Repeat the expressions you hear in the same way you heard them. Pay attention to the way they are stressed, and imitate them as closely as you can.

Learning songs is also a great way to help you learn a language. This is because songs connect different parts of the brain to the language (and are enjoyable to learn). I do this, but my advice here is to read the lyrics without the music, paying special attention to the sentence structure and meaning. Sing the song with the music as well as without the music. But most importantly, have fun with it!

Speak, Speak, Speak, and ASK QUESTIONS!

You've heard the expressions, "Practice makes perfect" and "There's no such thing as a stupid question." With language learning, they are absolutely true. Any practice you get will improve your ability to use the language naturally, and any questions you ask will help you understand the language better. One of the first sentences you should learn in a language is "How do you say (word or phrase) in (language)?"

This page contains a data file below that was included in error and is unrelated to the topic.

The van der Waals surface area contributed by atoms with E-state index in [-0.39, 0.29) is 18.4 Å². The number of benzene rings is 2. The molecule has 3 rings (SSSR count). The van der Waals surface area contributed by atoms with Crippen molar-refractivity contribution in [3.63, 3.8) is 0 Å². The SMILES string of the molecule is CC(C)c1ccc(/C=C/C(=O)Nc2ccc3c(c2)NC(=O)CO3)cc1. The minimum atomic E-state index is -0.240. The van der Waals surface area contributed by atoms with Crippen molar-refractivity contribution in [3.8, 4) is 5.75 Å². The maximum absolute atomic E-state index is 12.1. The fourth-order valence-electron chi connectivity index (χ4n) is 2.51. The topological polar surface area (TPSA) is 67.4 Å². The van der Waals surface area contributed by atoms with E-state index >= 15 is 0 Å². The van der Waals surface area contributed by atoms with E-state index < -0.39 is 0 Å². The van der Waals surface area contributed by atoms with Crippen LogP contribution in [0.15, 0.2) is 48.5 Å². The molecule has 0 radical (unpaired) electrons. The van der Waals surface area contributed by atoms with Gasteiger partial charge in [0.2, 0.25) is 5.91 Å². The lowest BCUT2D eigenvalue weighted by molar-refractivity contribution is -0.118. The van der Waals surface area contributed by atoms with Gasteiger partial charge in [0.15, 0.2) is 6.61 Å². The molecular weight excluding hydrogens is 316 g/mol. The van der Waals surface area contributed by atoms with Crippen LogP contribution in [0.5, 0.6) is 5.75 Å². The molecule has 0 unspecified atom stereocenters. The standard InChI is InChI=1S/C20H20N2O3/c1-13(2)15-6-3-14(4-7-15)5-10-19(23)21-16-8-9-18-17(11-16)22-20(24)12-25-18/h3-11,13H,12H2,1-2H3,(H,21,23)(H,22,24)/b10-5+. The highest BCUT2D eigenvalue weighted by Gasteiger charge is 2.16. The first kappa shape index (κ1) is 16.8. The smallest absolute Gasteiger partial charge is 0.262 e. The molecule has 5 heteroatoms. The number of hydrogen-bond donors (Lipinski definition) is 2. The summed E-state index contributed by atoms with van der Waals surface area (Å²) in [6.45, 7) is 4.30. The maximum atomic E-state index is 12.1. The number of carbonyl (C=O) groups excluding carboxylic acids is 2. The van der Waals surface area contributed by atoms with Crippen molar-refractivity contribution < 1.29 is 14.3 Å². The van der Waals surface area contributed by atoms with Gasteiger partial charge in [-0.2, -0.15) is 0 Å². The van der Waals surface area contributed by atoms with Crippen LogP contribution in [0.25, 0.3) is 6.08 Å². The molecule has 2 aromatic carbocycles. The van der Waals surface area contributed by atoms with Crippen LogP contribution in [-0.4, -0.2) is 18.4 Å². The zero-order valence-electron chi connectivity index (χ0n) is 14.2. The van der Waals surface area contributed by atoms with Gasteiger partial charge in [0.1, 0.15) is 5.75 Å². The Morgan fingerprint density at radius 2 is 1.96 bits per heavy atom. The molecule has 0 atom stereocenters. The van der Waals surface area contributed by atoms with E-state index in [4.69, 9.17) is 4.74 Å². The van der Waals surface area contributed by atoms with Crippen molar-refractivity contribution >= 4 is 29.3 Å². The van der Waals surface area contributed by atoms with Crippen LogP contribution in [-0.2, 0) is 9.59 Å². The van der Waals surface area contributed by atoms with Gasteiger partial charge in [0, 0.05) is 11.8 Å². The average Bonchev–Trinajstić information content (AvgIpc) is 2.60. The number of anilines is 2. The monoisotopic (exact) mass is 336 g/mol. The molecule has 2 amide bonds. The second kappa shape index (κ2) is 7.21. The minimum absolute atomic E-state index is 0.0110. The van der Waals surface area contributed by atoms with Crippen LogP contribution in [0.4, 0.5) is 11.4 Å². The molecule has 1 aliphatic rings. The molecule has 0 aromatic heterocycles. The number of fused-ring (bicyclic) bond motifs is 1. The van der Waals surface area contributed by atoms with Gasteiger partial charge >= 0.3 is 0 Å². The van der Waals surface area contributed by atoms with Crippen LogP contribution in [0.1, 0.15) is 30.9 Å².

When speaking a foreign language, don't be afraid to make mistakes! If you say something wrong, you'll know by the look on people's faces. If they don't know what you are trying to say, that's when the "How do you say..." question becomes very useful. Make friends who speak the language you are learning. Try to speak with them as often as possible in their language, and ask questions. Actually, I like to use questions about language as a conversation starter. It works every time!